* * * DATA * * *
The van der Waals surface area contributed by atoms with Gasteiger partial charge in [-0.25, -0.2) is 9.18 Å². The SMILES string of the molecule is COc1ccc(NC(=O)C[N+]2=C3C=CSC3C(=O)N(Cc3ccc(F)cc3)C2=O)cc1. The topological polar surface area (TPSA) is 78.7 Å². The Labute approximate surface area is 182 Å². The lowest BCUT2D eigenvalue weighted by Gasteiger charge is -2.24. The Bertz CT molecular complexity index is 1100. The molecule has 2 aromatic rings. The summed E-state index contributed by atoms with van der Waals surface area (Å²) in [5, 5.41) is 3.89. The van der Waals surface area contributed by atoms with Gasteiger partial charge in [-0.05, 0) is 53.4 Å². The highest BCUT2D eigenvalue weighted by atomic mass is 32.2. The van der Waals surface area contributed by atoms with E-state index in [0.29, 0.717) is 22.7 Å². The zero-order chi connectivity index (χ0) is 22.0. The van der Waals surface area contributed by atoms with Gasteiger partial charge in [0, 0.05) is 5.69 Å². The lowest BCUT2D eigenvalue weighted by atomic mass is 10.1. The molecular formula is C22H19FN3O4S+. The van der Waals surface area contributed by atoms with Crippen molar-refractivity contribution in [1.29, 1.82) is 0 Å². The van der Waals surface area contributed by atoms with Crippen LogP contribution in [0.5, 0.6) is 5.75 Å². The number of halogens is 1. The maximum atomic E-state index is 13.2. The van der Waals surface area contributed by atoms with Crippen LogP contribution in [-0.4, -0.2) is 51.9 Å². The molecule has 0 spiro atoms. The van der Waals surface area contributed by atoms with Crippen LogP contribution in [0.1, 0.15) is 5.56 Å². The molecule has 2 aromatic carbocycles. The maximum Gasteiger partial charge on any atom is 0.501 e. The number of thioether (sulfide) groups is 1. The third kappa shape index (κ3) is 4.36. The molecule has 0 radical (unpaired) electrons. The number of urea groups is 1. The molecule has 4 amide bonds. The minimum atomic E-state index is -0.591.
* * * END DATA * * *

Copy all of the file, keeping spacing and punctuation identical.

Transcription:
The van der Waals surface area contributed by atoms with Gasteiger partial charge in [-0.25, -0.2) is 9.18 Å². The SMILES string of the molecule is COc1ccc(NC(=O)C[N+]2=C3C=CSC3C(=O)N(Cc3ccc(F)cc3)C2=O)cc1. The topological polar surface area (TPSA) is 78.7 Å². The Labute approximate surface area is 182 Å². The lowest BCUT2D eigenvalue weighted by Gasteiger charge is -2.24. The Bertz CT molecular complexity index is 1100. The molecule has 2 aromatic rings. The summed E-state index contributed by atoms with van der Waals surface area (Å²) in [5, 5.41) is 3.89. The van der Waals surface area contributed by atoms with Gasteiger partial charge in [-0.05, 0) is 53.4 Å². The highest BCUT2D eigenvalue weighted by atomic mass is 32.2. The van der Waals surface area contributed by atoms with E-state index in [0.29, 0.717) is 22.7 Å². The zero-order chi connectivity index (χ0) is 22.0. The van der Waals surface area contributed by atoms with Gasteiger partial charge in [0, 0.05) is 5.69 Å². The lowest BCUT2D eigenvalue weighted by atomic mass is 10.1. The molecular formula is C22H19FN3O4S+. The van der Waals surface area contributed by atoms with Crippen molar-refractivity contribution in [1.29, 1.82) is 0 Å². The van der Waals surface area contributed by atoms with Crippen LogP contribution in [0.5, 0.6) is 5.75 Å². The number of halogens is 1. The maximum atomic E-state index is 13.2. The van der Waals surface area contributed by atoms with Crippen LogP contribution in [-0.4, -0.2) is 51.9 Å². The molecule has 0 spiro atoms. The van der Waals surface area contributed by atoms with Crippen LogP contribution in [0.1, 0.15) is 5.56 Å². The molecule has 2 aromatic carbocycles. The maximum Gasteiger partial charge on any atom is 0.501 e. The number of thioether (sulfide) groups is 1. The third kappa shape index (κ3) is 4.36. The molecule has 0 radical (unpaired) electrons. The number of urea groups is 1. The molecule has 4 amide bonds. The minimum atomic E-state index is -0.591.